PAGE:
That schedule is going to slide for a while. Posts will still appear at about the same frequency but they may show up at any time. When you least expect it...expect it.

MEANWHILE, THE BIG NEWS is the standoff over the federal debt ceiling, in which right wing extremists are willing to throw the economy in the tank in order to protect tax cuts for the rich--while "moderates" seem willing to pretty much cave in to the blackmail.

Paul Krugman argues here that the biggest threat doesn't come from the Whackadoodles of the right but rather from those who appease them in the name of "centrism" and "moderation":

Watching our system deal with the debt ceiling crisis — a wholly self-inflicted crisis, which may nonetheless have disastrous consequences — it’s increasingly obvious that what we’re looking at is the destructive influence of a cult that has really poisoned our political system.

And no, I don’t mean the fanaticism of the right. Well, OK, that too. But my feeling about those people is that they are what they are; you might as well denounce wolves for being carnivores. Crazy is what they do and what they are.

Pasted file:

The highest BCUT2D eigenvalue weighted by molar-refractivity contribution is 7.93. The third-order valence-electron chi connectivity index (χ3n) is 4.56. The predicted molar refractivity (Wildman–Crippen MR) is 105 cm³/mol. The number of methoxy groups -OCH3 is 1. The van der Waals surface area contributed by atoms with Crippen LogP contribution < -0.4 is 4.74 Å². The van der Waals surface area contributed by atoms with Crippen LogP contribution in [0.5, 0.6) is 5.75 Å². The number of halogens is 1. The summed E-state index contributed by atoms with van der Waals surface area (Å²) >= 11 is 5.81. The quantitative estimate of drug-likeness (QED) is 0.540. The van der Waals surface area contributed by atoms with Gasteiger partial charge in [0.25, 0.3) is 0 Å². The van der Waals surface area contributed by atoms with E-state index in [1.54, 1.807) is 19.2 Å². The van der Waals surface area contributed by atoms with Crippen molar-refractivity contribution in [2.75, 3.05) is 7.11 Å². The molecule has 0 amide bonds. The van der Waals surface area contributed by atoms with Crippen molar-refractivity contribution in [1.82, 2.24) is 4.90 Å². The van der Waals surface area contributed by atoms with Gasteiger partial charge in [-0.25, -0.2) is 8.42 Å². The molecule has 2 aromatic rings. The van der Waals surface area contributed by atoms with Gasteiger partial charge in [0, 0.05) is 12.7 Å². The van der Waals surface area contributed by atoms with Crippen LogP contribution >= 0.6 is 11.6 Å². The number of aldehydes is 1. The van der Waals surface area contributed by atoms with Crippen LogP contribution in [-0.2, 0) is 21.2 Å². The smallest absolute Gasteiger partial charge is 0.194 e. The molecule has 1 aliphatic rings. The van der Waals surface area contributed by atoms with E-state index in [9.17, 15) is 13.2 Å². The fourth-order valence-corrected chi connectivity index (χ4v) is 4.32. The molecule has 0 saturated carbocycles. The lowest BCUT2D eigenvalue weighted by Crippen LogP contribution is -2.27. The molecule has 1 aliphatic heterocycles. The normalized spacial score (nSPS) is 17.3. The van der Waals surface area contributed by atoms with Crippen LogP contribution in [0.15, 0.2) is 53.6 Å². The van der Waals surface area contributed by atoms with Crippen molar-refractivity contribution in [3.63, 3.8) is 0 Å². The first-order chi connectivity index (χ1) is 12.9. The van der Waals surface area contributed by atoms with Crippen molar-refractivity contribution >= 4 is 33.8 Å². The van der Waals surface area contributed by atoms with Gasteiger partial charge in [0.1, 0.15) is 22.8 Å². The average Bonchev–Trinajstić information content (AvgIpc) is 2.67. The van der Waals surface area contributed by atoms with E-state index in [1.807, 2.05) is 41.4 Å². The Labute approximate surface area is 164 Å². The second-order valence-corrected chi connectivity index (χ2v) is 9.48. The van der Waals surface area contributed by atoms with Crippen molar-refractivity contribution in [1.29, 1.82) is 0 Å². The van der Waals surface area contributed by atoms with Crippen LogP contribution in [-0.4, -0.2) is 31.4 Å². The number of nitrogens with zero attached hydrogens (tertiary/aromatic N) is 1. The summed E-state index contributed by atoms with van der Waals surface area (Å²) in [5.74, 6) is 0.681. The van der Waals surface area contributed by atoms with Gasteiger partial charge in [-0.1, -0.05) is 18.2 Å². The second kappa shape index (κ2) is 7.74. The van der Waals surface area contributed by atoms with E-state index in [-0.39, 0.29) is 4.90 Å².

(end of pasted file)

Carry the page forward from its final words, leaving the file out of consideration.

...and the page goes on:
No, the cult that I see as reflecting a true moral failure is the cult of balance, of centrism.

The cult of centrism goes like this: right wing extremists make ludicrous demands. Rather than saying "That is bat sh*t crazy," members of the cult of centrism attempt to meet them halfway, now matter how extreme that is. When that happens, as Krugman argues, there is no penalty for extremism.

That's not the way to deal with bullies. They need to hit the wall sometimes.

All things in moderation. Including moderation.

GROWING UP HARD. Poor kids face all kinds of challenges in school. I found this NPR story on that to be compelling.

HOT TIMES. Here's an interesting look at the connection between hot weather and violence.


July 25, 2011

Back in paradise

Well, I'm back from a week in Italy. The trip was great. The getting there and back, not so much. The picture above was me after a particularly hellish airport day on the return trip.

On the positive side, I did get to spend a little time with the traveling Spousal Unit and to get a bit of a feel for Siena, Florence, Ravenna, and Rome and had plenty of food for thought and gullet, which will probably show up her e by and by.

In the meantime, here are some things that caught my eye after a week of being out of the loop...

MINIMUM WAGE VERSUS CEO PAY. Here's an op-ed on growing inequality by Holly Sklar.

FIGHTING FOR MEDICARE. Somebody's got to do it.

SOME THINGS SEEM TO GO TOGETHER. Like coal and poverty. Not to mention a boom and bust energy economy.

FUN AND GAMES. Some of my union friends and progressive allies are planning a tongue in cheek hot dog sale to fund tax cuts for millionaires. (We are a pretty shameless lot around here and there is no cheap stunt to which we will not resort.) Anyhow, the event got picked up by a Wall Street Journal blog.